June 20, 2017
Job Gains and Household Growth Provide Positive Outlook for U.S. Housing Market
Demand for housing expected to continue despite unsustainably strong house price gains weighing on affordability
Nationwide’s latest forward-looking barometer of the U.S. housing market health continues its positive outlook despite unsustainably strong house price gains weighing on affordability. The primary reason: housing demand. Household formation growth picked up sharply over the last quarter to move above the long-term average, and job gains remain solid.
“Household formation growth over the past year had a notable uptick this quarter over last, playing a big factor in driving up demand for housing and maintaining a strong market,” said David Berson, Nationwide senior vice president and chief economist. “We are, however, keeping a close eye on affordability and especially house price appreciation as it is well above the long-term average.”
According to Nationwide’s Health of Housing Markets Report (HoHM Report), household growth is expected to remain above average during the next few years, increasing demand on an already limited supply of homes. In fact, while the National Association of Realtors just reported that national home inventory-sales ratio is around four months at the current sales pace, several markets are experiencing a month’s supply of inventory turnover in half – and even a quarter – of that amount of time.
MSAs with the lowest housing inventory-sales ratios in 2017 Q1 are, in order: Seattle-Bellevue-Everett, Wash.; Denver-Aurora-Lakewood, Colo.; Tacoma-Lakewood, Wash.; Boulder, Colo.; Fort Collins, Colo.; Portland-Vancouver-Hillsboro, Ore.-Wash.; Mankato-North Mankato, Minn.; Olympia-Tumwater, Wash.; San Francisco-Redwood City, Calif.; Sacramento-Roseville, Calif.; Fort Worth-Arlington, Texas; Dallas-Plano-Irving, Texas; San Diego-Carlsbad, Calif.; Columbus, Ohio; and Oakland-Hayward-Berkeley, Calif.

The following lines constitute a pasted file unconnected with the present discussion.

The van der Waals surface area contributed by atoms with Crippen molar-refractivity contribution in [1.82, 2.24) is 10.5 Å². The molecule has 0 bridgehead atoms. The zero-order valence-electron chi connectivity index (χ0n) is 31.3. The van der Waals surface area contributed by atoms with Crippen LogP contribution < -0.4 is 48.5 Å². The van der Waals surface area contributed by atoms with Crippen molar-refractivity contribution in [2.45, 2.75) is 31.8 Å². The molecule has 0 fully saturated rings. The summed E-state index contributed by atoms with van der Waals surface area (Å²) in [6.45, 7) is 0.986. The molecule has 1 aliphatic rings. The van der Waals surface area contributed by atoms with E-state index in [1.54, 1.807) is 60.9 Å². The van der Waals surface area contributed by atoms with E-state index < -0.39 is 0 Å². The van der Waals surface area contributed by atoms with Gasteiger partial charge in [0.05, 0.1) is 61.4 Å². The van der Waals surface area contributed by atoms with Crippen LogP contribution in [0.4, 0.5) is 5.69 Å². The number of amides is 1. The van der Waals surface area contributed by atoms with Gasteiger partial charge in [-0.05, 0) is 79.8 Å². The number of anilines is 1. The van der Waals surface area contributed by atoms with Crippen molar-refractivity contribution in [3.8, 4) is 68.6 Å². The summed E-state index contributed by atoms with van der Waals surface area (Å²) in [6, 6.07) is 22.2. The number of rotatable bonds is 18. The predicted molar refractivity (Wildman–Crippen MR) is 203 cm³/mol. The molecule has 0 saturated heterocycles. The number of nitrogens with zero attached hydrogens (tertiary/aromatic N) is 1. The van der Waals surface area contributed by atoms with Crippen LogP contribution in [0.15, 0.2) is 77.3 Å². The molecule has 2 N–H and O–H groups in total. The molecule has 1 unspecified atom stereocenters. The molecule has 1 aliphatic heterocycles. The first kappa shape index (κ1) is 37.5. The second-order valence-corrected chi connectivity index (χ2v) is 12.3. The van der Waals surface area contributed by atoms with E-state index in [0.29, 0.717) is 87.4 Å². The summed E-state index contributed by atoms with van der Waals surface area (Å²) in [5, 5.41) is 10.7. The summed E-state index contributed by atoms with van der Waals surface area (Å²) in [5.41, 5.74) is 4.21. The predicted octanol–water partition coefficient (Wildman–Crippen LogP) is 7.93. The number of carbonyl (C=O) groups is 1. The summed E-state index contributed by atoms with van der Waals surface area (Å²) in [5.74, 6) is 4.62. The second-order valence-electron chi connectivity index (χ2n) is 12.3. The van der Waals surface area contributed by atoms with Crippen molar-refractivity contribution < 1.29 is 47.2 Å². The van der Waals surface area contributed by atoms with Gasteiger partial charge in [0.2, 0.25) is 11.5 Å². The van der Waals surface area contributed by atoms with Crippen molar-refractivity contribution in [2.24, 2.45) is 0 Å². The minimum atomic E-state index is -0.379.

The report, measuring data as of 2017 Q1, also found that:
- Regionally, the rankings show positive and healthy housing trends in more than 75 percent of MSAs, suggesting sustainable expansion during the next year.
- While markets with strong ties to the energy sector (including North Dakota, Texas, Louisiana, and Alaska) continue to dominate the bottom 10 rated MSAs, the outlook for housing in these areas is slowly improving as energy production and employment recover.
The top two metro areas are in Pennsylvania, followed by two in Oklahoma. The 10 top metro areas in the index are, in order: Lancaster, Pa.; Scranton-Wilkes-Barre, Pa.; Fort Smith, Ark.-Okla.; Lawton, Okla.; Durham-Chapel Hill, N.C.; Pittsfield, Mass.; Toledo, Ohio; Springfield, Mass.; Philadelphia; and Vineland-Bridgeton, N.J.
Victoria, Texas, ended a run of four straight quarters for Bismarck, N.D., as the bottom performing MSA. Half of the bottom 10 MSAs reside in Texas. In order, the bottom 10 are: Victoria, Texas; Bismarck, N.D.; Texarkana, Texas-Ark.; Longview, Texas; Dallas-Plano-Irving, Texas; Houma-Thibodaux, La.; Anchorage, Alaska; Sherman-Denison, Texas; Lafayette, La.; and Asheville, N.C. The Dallas metroplex and Asheville are on this list primarily because of rapid house price appreciation and a resulting drop in affordability.
More information about the HoHM Report, including the methodology used, can be found at blog.nationwide.com/housing. The HoHM Report is released on a quarterly basis online and in print.
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